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Poorly performing sites: will undertakings overtake prosecution?

Yet another amendment to Environmental Permitting (England and Wales) Regulations 2010 came into force on 6th April 2015, in England only, to allow an approach to enforcement that has been around for some time to be extended to the waste industry. The new “enforcement undertaking” is intended to provide an alternative to other more serious and costly approaches to enforcement, such as prosecution, where the alternatives of a warning or formal caution may not seen to be effective or strong enough. Many offences could be dealt with by this approach which effectively represents the middle ground in enforcement and stands a better chance of achieving a result if used properly. The system will be regulated by the Environment Agency and is likely to be a significant part of their approach to what they call ‘poorly performing sites’.

What is an “enforcement undertaking”?

It is a form of written agreement submitted by an operator and agreed with the Agency which provides a remedy to rectify the outcome of an alleged offence. It is also an alternative to an enforcement or suspension notice but cannot replace a notice that has already been issued as there are separate provisions for appealing those notices. If you think the Agency is about to serve a notice, then offering an undertaking may be a sensible alternative. They can accept or reject your submission.

When does an enforcement undertaking apply?

An undertaking applies where the Agency has reasonable grounds to suspect that the person has committed an offence such as:

  1. a) Operating a waste site without a permit or exemption
  2. b) Failing to comply with, or contravening environmental permit conditions
  3. c) Failing to comply with a notice requiring the provision of information
  4. d) Failing to comply with the record-keeping requirements

What is included in an “enforcement undertaking”?

It is a written statement of the action you intend to take and by when to ensure that the offence does not continue or recur. The action should (so far as possible) restore the site to the position it would have been in if the offence had not happened (or achieve an equivalent environmental improvement). That action can include the payment of a sum of money to benefit any person affected by the offence. The document must also state how and when a person is considered to have discharged the undertaking and it can also be varied if the Agency agrees in writing. Once the undertaking is accepted by the Agency, compliance with it will mean that you cannot be prosecuted for the offence that it applies to.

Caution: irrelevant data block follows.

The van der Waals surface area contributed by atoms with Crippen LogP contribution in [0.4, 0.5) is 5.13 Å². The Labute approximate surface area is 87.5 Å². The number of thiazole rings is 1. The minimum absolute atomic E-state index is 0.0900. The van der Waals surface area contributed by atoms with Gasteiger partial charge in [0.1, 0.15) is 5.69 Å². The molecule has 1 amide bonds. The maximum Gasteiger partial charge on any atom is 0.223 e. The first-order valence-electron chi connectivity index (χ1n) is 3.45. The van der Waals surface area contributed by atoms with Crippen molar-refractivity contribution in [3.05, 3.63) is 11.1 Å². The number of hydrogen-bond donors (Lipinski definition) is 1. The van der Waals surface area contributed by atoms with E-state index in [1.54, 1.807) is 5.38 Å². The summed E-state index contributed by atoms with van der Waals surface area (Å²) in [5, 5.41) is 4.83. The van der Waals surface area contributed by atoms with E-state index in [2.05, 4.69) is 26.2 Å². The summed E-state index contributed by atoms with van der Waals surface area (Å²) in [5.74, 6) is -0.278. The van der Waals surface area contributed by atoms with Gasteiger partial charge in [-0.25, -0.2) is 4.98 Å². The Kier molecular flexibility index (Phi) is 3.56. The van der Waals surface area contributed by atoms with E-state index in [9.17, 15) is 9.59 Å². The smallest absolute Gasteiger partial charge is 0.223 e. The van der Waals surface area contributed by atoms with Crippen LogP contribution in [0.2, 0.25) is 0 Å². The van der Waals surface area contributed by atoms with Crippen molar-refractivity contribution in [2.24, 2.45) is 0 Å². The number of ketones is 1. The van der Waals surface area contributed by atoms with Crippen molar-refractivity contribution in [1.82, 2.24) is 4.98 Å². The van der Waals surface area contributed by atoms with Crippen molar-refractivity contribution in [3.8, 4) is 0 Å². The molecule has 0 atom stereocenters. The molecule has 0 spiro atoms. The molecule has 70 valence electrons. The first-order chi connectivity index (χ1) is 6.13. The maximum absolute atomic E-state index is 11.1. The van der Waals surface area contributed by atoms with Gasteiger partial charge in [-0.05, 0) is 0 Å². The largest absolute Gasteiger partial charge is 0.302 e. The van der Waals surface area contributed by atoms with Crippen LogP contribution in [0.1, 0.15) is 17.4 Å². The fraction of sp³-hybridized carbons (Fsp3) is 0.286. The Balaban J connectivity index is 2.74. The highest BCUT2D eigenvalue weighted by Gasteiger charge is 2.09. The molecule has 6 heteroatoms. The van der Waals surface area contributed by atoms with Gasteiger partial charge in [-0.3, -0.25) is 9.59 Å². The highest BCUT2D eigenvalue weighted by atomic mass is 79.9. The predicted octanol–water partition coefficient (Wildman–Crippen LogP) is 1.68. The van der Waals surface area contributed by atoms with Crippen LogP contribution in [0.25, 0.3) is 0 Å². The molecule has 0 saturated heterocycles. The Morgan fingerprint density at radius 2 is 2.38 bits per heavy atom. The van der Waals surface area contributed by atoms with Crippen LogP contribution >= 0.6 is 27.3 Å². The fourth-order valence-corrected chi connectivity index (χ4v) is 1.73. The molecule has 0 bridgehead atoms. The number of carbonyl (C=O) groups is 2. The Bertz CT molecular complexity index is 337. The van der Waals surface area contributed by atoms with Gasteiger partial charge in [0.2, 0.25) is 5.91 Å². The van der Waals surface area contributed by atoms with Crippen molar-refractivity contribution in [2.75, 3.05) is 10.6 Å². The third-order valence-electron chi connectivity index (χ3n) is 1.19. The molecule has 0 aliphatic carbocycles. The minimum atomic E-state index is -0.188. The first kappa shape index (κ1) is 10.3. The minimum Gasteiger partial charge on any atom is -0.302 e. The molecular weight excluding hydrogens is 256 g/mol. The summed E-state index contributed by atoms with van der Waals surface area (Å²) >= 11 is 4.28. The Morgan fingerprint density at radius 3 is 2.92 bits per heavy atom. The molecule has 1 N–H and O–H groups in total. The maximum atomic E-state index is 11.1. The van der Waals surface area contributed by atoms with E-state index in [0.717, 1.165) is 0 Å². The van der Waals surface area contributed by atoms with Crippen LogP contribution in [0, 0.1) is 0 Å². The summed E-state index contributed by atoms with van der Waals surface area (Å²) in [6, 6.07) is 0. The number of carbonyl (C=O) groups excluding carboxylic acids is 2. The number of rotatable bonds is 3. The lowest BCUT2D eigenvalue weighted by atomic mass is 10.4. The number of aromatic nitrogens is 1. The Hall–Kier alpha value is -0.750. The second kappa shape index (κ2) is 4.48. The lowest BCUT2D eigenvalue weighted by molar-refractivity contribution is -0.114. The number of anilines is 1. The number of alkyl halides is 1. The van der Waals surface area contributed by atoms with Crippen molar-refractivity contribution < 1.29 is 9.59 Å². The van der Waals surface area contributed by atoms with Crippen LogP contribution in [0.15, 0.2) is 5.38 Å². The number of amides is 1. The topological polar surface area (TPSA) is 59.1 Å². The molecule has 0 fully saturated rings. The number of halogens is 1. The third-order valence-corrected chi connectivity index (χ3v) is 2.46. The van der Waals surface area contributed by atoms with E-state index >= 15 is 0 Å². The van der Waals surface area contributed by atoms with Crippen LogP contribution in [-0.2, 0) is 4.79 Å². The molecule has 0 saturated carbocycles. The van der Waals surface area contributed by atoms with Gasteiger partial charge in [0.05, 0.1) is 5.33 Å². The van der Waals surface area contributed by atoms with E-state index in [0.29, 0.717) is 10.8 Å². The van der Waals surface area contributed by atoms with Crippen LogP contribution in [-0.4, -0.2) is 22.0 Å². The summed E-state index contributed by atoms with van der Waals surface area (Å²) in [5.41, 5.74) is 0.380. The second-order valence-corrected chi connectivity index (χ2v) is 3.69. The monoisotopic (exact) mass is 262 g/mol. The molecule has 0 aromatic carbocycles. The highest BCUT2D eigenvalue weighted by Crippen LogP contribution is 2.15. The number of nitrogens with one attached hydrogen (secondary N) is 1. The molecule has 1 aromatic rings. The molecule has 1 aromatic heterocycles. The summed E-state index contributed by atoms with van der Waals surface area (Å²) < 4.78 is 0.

Is there any publicity?

Once an undertaking has been accepted, the Agency may publish it in whatever manner it sees fit, unless the publication would be inappropriate.

How is an enforcement undertaking completed?

Once you have discharged the requirements of the agreed undertaking, you can apply to the Agency for a certificate confirming completion, for which they have 14 days to issue their decision. If they do not grant the certificate there is a right of appeal to the First-tier Tribunal. An appeal is allowed if the decision was based on an error of fact, was wrong in law, was unfair or unreasonable or was wrong for any other reason.

What happens if I don’t comply with my undertaking?

Not complying with your undertaking means that the Agency can still take you to court for the same offences within six months of notifying you of non-compliance with your undertaking, but only for cases tried in the magistrate’s court. Indictable offences are not subject to that time limit and are in any event unlikely to be subject to an undertaking in most cases. It is also important not to give inaccurate, misleading or incomplete information as that can invalidate a certificate and lead to prosecution.

Is there any guidance?

The Agency has already published guidance which applies to other regimes and includes some hazardous waste, packaging waste and waste export offences. It is expected that the guidance will be updated to include the new waste provisions. There is a standard form to be completed and as expected, it asks how the offence came about, and who or what has been affected by the offence. In addition to stating your actions, the form also invites you to reimburse the Agency’s costs incurred in dealing with the undertaking and the monitoring compliance with it.

Whilst many in the industry will see the introduction of these additional undertakings as a replacement for prosecution, it remains to be seen whether there will be a significant drop in prosecutions or simply an increase in the use of the new system to replace the existing options of formal cautions, warning letters or doing nothing. It will certainly create additional work for the Agency and if used effectively will save court time and enable operator funds to be spent on remedying breaches rather than being fined and the money disappearing into the Treasury whilst the problems on site have not been resolved.

As soon as it beds in we’ll be covering the subject in all its gory detail. If you have any experiences good or bad let us know via the web site at http://skiphiremagazine.co.uk/contact-us

Marco Muia BSc (Hons) MSc MCIWM is the Managing Director of Oaktree Environmental Limited. He specialises in all aspects of waste planning and regulation consultancy. He also holds the level 4 COTCs for Hazardous Waste Treatment and Transfer. You can contact Marco on 01606 558833 if you have any questions about this article or e-mail him at [email protected] and follow him on Twitter @wastechat